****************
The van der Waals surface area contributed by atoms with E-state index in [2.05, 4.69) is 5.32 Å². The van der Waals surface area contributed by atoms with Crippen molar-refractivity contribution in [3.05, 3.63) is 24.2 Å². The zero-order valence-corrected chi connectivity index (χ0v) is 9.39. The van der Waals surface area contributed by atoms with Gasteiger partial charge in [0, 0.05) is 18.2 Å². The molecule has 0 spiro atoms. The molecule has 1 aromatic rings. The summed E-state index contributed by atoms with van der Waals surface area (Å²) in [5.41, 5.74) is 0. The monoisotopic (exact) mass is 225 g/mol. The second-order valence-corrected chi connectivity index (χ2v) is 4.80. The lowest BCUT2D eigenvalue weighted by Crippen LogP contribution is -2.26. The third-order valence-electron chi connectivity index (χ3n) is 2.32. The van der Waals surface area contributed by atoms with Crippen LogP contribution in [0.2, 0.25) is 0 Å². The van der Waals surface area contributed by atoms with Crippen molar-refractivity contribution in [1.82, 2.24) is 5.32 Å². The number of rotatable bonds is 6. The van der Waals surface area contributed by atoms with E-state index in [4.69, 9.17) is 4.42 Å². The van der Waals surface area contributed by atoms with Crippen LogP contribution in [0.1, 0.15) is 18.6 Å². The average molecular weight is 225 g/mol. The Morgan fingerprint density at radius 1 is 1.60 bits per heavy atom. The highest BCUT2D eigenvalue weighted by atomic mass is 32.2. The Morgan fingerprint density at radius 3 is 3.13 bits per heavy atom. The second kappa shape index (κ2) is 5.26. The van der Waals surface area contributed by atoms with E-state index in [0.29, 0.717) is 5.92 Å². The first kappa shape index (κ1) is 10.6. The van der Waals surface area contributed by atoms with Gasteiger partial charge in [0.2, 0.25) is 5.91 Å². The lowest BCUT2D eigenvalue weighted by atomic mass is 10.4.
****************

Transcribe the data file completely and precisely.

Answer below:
The van der Waals surface area contributed by atoms with E-state index in [2.05, 4.69) is 5.32 Å². The van der Waals surface area contributed by atoms with Crippen molar-refractivity contribution in [3.05, 3.63) is 24.2 Å². The zero-order valence-corrected chi connectivity index (χ0v) is 9.39. The van der Waals surface area contributed by atoms with Gasteiger partial charge in [0, 0.05) is 18.2 Å². The molecule has 0 spiro atoms. The molecule has 1 aromatic rings. The summed E-state index contributed by atoms with van der Waals surface area (Å²) in [5.41, 5.74) is 0. The monoisotopic (exact) mass is 225 g/mol. The second-order valence-corrected chi connectivity index (χ2v) is 4.80. The lowest BCUT2D eigenvalue weighted by Crippen LogP contribution is -2.26. The third-order valence-electron chi connectivity index (χ3n) is 2.32. The van der Waals surface area contributed by atoms with Crippen LogP contribution in [0.2, 0.25) is 0 Å². The van der Waals surface area contributed by atoms with Crippen molar-refractivity contribution in [1.82, 2.24) is 5.32 Å². The number of rotatable bonds is 6. The van der Waals surface area contributed by atoms with E-state index in [4.69, 9.17) is 4.42 Å². The van der Waals surface area contributed by atoms with Crippen LogP contribution in [0.1, 0.15) is 18.6 Å². The average molecular weight is 225 g/mol. The Morgan fingerprint density at radius 1 is 1.60 bits per heavy atom. The highest BCUT2D eigenvalue weighted by atomic mass is 32.2. The Morgan fingerprint density at radius 3 is 3.13 bits per heavy atom. The second kappa shape index (κ2) is 5.26. The van der Waals surface area contributed by atoms with E-state index in [0.29, 0.717) is 5.92 Å². The first kappa shape index (κ1) is 10.6. The van der Waals surface area contributed by atoms with Gasteiger partial charge in [0.2, 0.25) is 5.91 Å². The lowest BCUT2D eigenvalue weighted by atomic mass is 10.4.